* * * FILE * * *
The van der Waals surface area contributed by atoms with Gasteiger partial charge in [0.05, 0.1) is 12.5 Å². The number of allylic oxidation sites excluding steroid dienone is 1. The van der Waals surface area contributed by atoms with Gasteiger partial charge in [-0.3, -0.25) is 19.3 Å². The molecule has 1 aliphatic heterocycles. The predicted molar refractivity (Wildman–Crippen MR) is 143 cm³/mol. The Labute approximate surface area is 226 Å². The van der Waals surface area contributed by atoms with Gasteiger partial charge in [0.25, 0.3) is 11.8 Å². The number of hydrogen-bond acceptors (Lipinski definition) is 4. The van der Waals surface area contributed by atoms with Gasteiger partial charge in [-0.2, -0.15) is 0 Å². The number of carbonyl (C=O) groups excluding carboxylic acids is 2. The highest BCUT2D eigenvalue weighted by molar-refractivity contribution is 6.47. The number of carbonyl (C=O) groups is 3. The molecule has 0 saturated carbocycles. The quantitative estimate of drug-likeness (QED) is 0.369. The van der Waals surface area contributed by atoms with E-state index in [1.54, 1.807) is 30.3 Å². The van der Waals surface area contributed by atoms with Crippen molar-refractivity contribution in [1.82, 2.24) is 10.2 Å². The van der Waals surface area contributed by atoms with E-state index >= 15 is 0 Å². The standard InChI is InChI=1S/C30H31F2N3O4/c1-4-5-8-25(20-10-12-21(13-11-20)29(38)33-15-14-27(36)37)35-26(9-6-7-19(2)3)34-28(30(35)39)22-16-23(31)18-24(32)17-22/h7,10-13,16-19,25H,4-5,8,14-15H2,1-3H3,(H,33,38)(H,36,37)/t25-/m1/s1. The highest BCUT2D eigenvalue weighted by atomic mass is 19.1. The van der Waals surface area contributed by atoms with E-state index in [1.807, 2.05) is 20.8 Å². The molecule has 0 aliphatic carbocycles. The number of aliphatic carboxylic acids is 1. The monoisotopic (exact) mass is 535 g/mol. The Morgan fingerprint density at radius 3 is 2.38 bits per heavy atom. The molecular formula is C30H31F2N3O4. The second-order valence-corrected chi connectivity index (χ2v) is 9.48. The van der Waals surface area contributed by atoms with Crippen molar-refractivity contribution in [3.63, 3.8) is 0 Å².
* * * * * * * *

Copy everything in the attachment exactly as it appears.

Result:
The van der Waals surface area contributed by atoms with Gasteiger partial charge in [0.05, 0.1) is 12.5 Å². The number of allylic oxidation sites excluding steroid dienone is 1. The van der Waals surface area contributed by atoms with Gasteiger partial charge in [-0.3, -0.25) is 19.3 Å². The molecule has 1 aliphatic heterocycles. The predicted molar refractivity (Wildman–Crippen MR) is 143 cm³/mol. The Labute approximate surface area is 226 Å². The van der Waals surface area contributed by atoms with Gasteiger partial charge in [0.25, 0.3) is 11.8 Å². The number of hydrogen-bond acceptors (Lipinski definition) is 4. The van der Waals surface area contributed by atoms with Gasteiger partial charge in [-0.2, -0.15) is 0 Å². The number of carbonyl (C=O) groups excluding carboxylic acids is 2. The highest BCUT2D eigenvalue weighted by molar-refractivity contribution is 6.47. The number of carbonyl (C=O) groups is 3. The molecule has 0 saturated carbocycles. The quantitative estimate of drug-likeness (QED) is 0.369. The van der Waals surface area contributed by atoms with E-state index in [1.54, 1.807) is 30.3 Å². The van der Waals surface area contributed by atoms with Crippen molar-refractivity contribution in [1.82, 2.24) is 10.2 Å². The van der Waals surface area contributed by atoms with E-state index >= 15 is 0 Å². The standard InChI is InChI=1S/C30H31F2N3O4/c1-4-5-8-25(20-10-12-21(13-11-20)29(38)33-15-14-27(36)37)35-26(9-6-7-19(2)3)34-28(30(35)39)22-16-23(31)18-24(32)17-22/h7,10-13,16-19,25H,4-5,8,14-15H2,1-3H3,(H,33,38)(H,36,37)/t25-/m1/s1. The highest BCUT2D eigenvalue weighted by atomic mass is 19.1. The van der Waals surface area contributed by atoms with E-state index in [1.807, 2.05) is 20.8 Å². The molecule has 0 aliphatic carbocycles. The number of aliphatic carboxylic acids is 1. The monoisotopic (exact) mass is 535 g/mol. The Morgan fingerprint density at radius 3 is 2.38 bits per heavy atom. The molecular formula is C30H31F2N3O4. The second-order valence-corrected chi connectivity index (χ2v) is 9.48. The van der Waals surface area contributed by atoms with Crippen molar-refractivity contribution in [3.63, 3.8) is 0 Å².